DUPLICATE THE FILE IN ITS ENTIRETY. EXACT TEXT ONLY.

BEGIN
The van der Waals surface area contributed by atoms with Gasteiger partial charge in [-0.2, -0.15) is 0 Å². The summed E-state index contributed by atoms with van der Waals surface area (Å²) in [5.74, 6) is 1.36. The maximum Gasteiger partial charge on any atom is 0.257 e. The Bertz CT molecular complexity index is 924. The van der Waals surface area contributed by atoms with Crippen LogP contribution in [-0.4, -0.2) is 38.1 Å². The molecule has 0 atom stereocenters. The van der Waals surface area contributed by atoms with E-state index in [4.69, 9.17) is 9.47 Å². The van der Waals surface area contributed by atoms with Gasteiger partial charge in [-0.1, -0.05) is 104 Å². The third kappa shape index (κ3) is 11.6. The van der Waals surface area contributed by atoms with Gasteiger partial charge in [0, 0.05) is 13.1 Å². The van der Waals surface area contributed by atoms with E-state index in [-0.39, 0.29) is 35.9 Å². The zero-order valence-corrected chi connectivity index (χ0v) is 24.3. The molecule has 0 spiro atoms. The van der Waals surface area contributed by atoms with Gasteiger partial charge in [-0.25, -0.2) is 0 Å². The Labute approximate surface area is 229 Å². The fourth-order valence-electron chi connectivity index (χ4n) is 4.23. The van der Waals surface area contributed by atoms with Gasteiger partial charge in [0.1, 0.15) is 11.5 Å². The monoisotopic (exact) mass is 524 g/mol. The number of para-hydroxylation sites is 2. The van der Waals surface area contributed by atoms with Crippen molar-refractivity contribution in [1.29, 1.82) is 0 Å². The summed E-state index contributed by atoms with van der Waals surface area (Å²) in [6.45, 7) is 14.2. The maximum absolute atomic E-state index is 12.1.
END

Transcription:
The van der Waals surface area contributed by atoms with Gasteiger partial charge in [-0.2, -0.15) is 0 Å². The summed E-state index contributed by atoms with van der Waals surface area (Å²) in [5.74, 6) is 1.36. The maximum Gasteiger partial charge on any atom is 0.257 e. The Bertz CT molecular complexity index is 924. The van der Waals surface area contributed by atoms with Crippen LogP contribution in [-0.4, -0.2) is 38.1 Å². The molecule has 0 atom stereocenters. The van der Waals surface area contributed by atoms with E-state index in [4.69, 9.17) is 9.47 Å². The van der Waals surface area contributed by atoms with Gasteiger partial charge in [-0.1, -0.05) is 104 Å². The third kappa shape index (κ3) is 11.6. The van der Waals surface area contributed by atoms with Gasteiger partial charge in [0, 0.05) is 13.1 Å². The van der Waals surface area contributed by atoms with E-state index in [-0.39, 0.29) is 35.9 Å². The zero-order valence-corrected chi connectivity index (χ0v) is 24.3. The molecule has 0 spiro atoms. The van der Waals surface area contributed by atoms with Gasteiger partial charge in [-0.25, -0.2) is 0 Å². The Labute approximate surface area is 229 Å². The fourth-order valence-electron chi connectivity index (χ4n) is 4.23. The van der Waals surface area contributed by atoms with Gasteiger partial charge in [0.1, 0.15) is 11.5 Å². The monoisotopic (exact) mass is 524 g/mol. The number of para-hydroxylation sites is 2. The van der Waals surface area contributed by atoms with Crippen molar-refractivity contribution in [1.29, 1.82) is 0 Å². The summed E-state index contributed by atoms with van der Waals surface area (Å²) in [6.45, 7) is 14.2. The maximum absolute atomic E-state index is 12.1.